Tuesday, September 14, 2010

Black-Eyed Peas in Pink and Green

Oh, remember when we went swimming at the lake and had a picnic and gave each other silly nicknames after different cheeses? Char brought some black-eyed peas, still in the pod, to share, and we ate them raw. I didn't know they spend their salad days in merry pink and green, and that only in their dessicated undead state do they become beige with black eyes. They were more tasty to look at than to eat raw, though, I'll admit.

Beware, these peas are not really peas but beans. Somebody better tell Cook's Thesaurus. As cowpeas (a beany family), these Vigna unguiculata operate in that shadowy space of misrepresented legumes, standing shoulder-to-shoulder with the butterfly pea (Clitoria ternatea), chickpea (Cicer arietinum), pigeon peas (Cajanus cajan), and the winged pea (Lotus tetragonolobus). Thank you to the Library of Congress Everyday Mysteries patrol for informing us of this important distinction and also for telling us that:

As legumes they are extremely nourishing vegetables, both to people and to the soil. They are able to fix nitrogen, meaning nitrogen from the air is taken in by the plant and bacteria living in the roots convert it to a useable plant nutrient. Because of this process, nitrogen-fixing plants improve soil quality by adding nutrients back into the soil.

The "peas" bounced around in the topsoil of my belly as I let go of the rope swing and plunged into the cold cold water. I swam alone to the far end to investigate but got scared of lake monsters as I sank my toes into the muck around the tree roots and very soon turned back to join the others in the sun.

Thursday, September 9, 2010


Haw flakes were once and will always be a favorite snack of mine. I went to elementary school in San Francisco's Richmond district, which is one of the several unofficial Chinatowns we have around here, and Haw Flakes were an unquestioned part of every black-haired child's snack life.

The ingredients are simple: haw, sugar, water. The discs recall communion wafers and melt away if you place them on your tongue and wait patiently. Press them to the roof of your mouth, and they break apart softly into grainy pieces that dissolve quickly. The taste is only very slightly tart and mostly fruity, but again in a kind of oblique manner, not so exaggeratedly flavored in the camp way of mainstream American fruit snacks. Some have compared it to the taste of fruit leather or fruit roll-ups, which I think is more or less accurate, despite the difference of texture.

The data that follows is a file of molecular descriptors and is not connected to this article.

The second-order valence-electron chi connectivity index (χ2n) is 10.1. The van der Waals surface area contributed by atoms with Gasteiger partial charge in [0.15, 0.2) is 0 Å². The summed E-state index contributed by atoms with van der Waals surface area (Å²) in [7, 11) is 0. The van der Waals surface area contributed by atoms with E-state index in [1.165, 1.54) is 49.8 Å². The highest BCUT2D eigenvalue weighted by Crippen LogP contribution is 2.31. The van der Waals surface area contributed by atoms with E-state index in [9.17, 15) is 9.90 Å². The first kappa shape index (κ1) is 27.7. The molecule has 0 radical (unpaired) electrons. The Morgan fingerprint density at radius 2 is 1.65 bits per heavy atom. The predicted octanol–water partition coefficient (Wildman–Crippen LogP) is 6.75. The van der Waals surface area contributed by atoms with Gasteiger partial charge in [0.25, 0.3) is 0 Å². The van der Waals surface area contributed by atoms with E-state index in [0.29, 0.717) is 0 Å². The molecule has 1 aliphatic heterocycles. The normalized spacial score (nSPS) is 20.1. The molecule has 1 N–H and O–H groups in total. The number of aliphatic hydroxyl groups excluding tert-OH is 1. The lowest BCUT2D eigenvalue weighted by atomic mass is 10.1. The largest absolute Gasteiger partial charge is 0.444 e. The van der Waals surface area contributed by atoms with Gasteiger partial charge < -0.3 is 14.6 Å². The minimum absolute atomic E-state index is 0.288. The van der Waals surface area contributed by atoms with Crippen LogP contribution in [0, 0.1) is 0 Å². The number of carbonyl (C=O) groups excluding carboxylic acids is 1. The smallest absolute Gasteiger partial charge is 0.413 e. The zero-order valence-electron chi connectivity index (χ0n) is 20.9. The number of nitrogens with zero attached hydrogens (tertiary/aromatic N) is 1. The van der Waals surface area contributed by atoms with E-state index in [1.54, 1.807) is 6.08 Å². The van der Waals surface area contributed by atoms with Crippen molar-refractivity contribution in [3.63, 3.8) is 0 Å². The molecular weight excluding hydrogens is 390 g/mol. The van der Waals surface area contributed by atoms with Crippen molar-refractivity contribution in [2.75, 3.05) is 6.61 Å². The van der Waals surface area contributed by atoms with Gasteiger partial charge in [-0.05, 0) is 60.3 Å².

I lived for an impressive amount of time before ever having to doubt the normalcy of this snack or to explicate its ingredients in any meaningful way. Haw was haw and that was that. Sometimes a lighter-haired friend would venture some objection to this mysterious package, but they were usually made to feel shame for their ignorance by the Asian majority. At some point between college and graduate school, I fell out of my Asian buffer zone, with the consequence that Haw Flakes became newly cast as a strange freakshow food to be sniffed at suspiciously and the accuracy of its terse ingredient list challenged ("I don't know... they're probably not listing all the chemicals in it"). I would offer the haw with assurances of its auspicious, most delicious qualities, but couldn't really say whether "haw" was a Chinese word or a substance also known here.

It turns out that "haw" in fact refers to the crushed up berries of the hawthorn tree and used to be eaten in rural areas of the American south before the industrial food system taught people to be afraid of food that didn't come from a grocery store (though the Chinese hawthorn may vary from trees found in this hemisphere).

Here is a great description of Haw Flakes on Asiangrocery.com that was written as a serious information source after the site had to take down its earlier reference to a Haw Flake writeup by some "totally clueless American" when said "clueless American" wrote Asiangrocery.com to complain and threaten a code-yellow Homeland security alert. Read angry letter here. And click here to read the angry American's original post, which includes such choice lines as, "What's a firework doing with an ingredient list? And what the hell was a 'HAW', anyway? Haw haw haw! Well, since the whole ten-pack cost thirty-nine cents, I figured what the hey." and "There was no way I was going to eat these babies until I figured out what 'haw' meant - I didn't want to find out it was Chinese for 'pig innards' after knocking down a pack."

Monday, September 6, 2010

The Fruits of Today's Labor...

...are so very sweet. San Francisco's jumping on this heat wave craze, and I'm taking Labor Day off from vegetables to spend some quality time with fruit.

Watermelon Agua Fresca

8 cups diced watermelon
1 cup water
juice of more or less 1 lemon
a couple of old wrinkled kiwis, diced
some strawberries you were meaning to make jam from but that languished in the fridge, sliced

Put them all in a big pitcher. Smush with a wooden spoon and if you still want it smoother, put a hand blender in there (also known as immersion blender). Or use a regular blender. Chill in the fridge and/or add ice.

It may be a little on the tart side, but so many things are too sugary these days, it's nice to remember the sweetness of fruit alone. Your wooden armadillo will love it.